As a research and development site for high performance aeroplane engines, from 1938 the Otto-Mader factory, part of the state-owned group, emerged directly next to the JFM engine factory. The designs for administration buildings, construction offices and teaching sites of the group came from the Berlin architect Werner Issel. Walter Issel who worked for the Reich Air Ministry procured the orders. The projects were carried out by the JFM construction department, and Junkers-Stahlbau until the beginning of the Second World War. Architect Werner Issel said the following, after criticism in the magazine "Monatshefte für Baukunst und Städtebau" 1939 [Monthly magazine for architecture and town planning]:"Of course it would be a huge exaggeration, if an architect wanted to talk about his buildings at the end of the work, because the engineer has an equally large percentage in many, and the biggest in some. But it was the task of the architect to give form to the will of the engineer, where he is the decision maker on the work, which seems convincing, without concealing or making anything more expensive."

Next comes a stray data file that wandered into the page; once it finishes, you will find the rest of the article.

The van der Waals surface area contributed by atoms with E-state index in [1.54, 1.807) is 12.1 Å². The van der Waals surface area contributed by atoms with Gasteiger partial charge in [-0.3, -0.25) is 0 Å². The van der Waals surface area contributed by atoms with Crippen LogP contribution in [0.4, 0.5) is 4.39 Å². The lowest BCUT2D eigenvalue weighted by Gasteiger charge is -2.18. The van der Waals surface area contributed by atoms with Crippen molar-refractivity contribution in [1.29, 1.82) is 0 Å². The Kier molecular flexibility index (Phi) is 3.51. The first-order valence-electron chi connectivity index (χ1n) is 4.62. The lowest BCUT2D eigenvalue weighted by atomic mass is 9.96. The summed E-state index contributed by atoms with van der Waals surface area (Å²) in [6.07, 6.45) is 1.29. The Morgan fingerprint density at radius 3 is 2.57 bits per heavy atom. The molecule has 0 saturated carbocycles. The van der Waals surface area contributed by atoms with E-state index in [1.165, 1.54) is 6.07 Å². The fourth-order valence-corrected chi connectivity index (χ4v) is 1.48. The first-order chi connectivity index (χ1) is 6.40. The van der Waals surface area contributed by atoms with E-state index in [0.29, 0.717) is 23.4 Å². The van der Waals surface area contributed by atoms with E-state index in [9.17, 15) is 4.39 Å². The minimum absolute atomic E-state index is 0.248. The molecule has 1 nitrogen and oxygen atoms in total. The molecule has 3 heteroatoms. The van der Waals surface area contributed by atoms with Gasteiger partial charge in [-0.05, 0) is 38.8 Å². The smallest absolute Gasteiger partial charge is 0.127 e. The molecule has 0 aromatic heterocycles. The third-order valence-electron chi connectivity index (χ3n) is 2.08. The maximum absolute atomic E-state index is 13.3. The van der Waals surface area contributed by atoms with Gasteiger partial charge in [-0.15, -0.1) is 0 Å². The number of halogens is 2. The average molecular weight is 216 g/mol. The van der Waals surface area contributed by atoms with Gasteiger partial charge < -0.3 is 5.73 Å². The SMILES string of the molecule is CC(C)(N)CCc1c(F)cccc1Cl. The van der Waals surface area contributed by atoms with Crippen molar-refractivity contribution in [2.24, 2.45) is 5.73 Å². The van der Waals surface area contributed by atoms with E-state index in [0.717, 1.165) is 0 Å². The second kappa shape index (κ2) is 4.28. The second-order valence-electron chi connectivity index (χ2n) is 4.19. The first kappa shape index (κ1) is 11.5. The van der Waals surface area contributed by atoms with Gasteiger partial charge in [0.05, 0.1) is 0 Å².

But the design part of Junkers civil engineers is still easily recognisable in Werner Issel's projects. Particularly the screwed Junkers steel constructions enabled the quick construction of the large building complex, and the elegant solutions for staircase design refer to the modern architectural concept of the 1920s.

16.6. Junkers guesthouse

The erstwhile Junkers guesthouse presents itself to today's visitors, in the form of a Neo-Baroque villa.

Junkers guesthouse, Hünefeldstraße 3, district Alten. In the context of spectacular technical developments in aeroplane construction, the Junkers factories required a prestigious guesthouse, e.g. to prepare for crossing the Atlantic from Europe to North America with two Junkers aeroplanes, type W 33 ("Bremen" and "Europe"). Therefore, Junkers acquired the villa of the former manufacturer Robert Rekulé in 1927, in the district of Alten, near to the airfield, which was designed by the Cologne architect Hermann Eberhard Pflaume around 1908, in the Neo-Baroque style. Via an outdoor staircase, you get to a entrance area decorated with pillars, which in turn leads to a foyer spanning two storeys. Large, light rooms, sometimes opulently furnished, and an imposing outdoor terrace on the garden side, made it an ideal property as a guesthouse.

The Junkers architectural office took on the conversion. The guests were provided with comfortable accommodation, through furnishing with state of the art technical equipment produced by Junkers, and an excellent service. Entries in the guest book of the hotel are a testament to celebrities from Europe and overseas, who praised the pleasant stay, and thanked Junkers factories for the visit.